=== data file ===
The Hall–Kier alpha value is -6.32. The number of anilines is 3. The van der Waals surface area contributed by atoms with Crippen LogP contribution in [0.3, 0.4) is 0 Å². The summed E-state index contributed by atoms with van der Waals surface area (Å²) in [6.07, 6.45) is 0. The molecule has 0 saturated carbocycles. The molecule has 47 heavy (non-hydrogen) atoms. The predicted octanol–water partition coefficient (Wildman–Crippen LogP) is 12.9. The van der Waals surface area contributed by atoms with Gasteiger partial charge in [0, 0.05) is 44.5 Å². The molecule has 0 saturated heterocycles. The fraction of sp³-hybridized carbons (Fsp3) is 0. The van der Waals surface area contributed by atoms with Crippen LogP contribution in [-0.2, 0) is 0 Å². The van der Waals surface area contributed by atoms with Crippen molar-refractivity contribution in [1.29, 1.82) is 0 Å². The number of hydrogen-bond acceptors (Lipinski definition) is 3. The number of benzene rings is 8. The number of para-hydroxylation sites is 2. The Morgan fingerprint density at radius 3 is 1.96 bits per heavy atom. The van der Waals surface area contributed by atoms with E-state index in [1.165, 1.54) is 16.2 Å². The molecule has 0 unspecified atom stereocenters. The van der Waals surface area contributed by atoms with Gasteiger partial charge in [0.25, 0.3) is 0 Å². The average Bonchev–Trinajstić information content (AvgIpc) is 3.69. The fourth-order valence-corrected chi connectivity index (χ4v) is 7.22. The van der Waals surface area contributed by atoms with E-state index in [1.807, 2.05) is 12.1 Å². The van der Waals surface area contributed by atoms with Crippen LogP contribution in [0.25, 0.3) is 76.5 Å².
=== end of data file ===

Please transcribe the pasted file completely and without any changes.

The Hall–Kier alpha value is -6.32. The number of anilines is 3. The van der Waals surface area contributed by atoms with Crippen LogP contribution in [0.3, 0.4) is 0 Å². The summed E-state index contributed by atoms with van der Waals surface area (Å²) in [6.07, 6.45) is 0. The molecule has 0 saturated carbocycles. The molecule has 47 heavy (non-hydrogen) atoms. The predicted octanol–water partition coefficient (Wildman–Crippen LogP) is 12.9. The van der Waals surface area contributed by atoms with Gasteiger partial charge in [0, 0.05) is 44.5 Å². The molecule has 0 saturated heterocycles. The fraction of sp³-hybridized carbons (Fsp3) is 0. The van der Waals surface area contributed by atoms with Crippen LogP contribution in [-0.2, 0) is 0 Å². The van der Waals surface area contributed by atoms with Crippen molar-refractivity contribution in [1.29, 1.82) is 0 Å². The number of hydrogen-bond acceptors (Lipinski definition) is 3. The number of benzene rings is 8. The number of para-hydroxylation sites is 2. The Morgan fingerprint density at radius 3 is 1.96 bits per heavy atom. The van der Waals surface area contributed by atoms with E-state index in [1.165, 1.54) is 16.2 Å². The molecule has 0 unspecified atom stereocenters. The van der Waals surface area contributed by atoms with Gasteiger partial charge in [0.25, 0.3) is 0 Å². The average Bonchev–Trinajstić information content (AvgIpc) is 3.69. The fourth-order valence-corrected chi connectivity index (χ4v) is 7.22. The van der Waals surface area contributed by atoms with E-state index in [1.807, 2.05) is 12.1 Å². The van der Waals surface area contributed by atoms with Crippen LogP contribution in [0.25, 0.3) is 76.5 Å².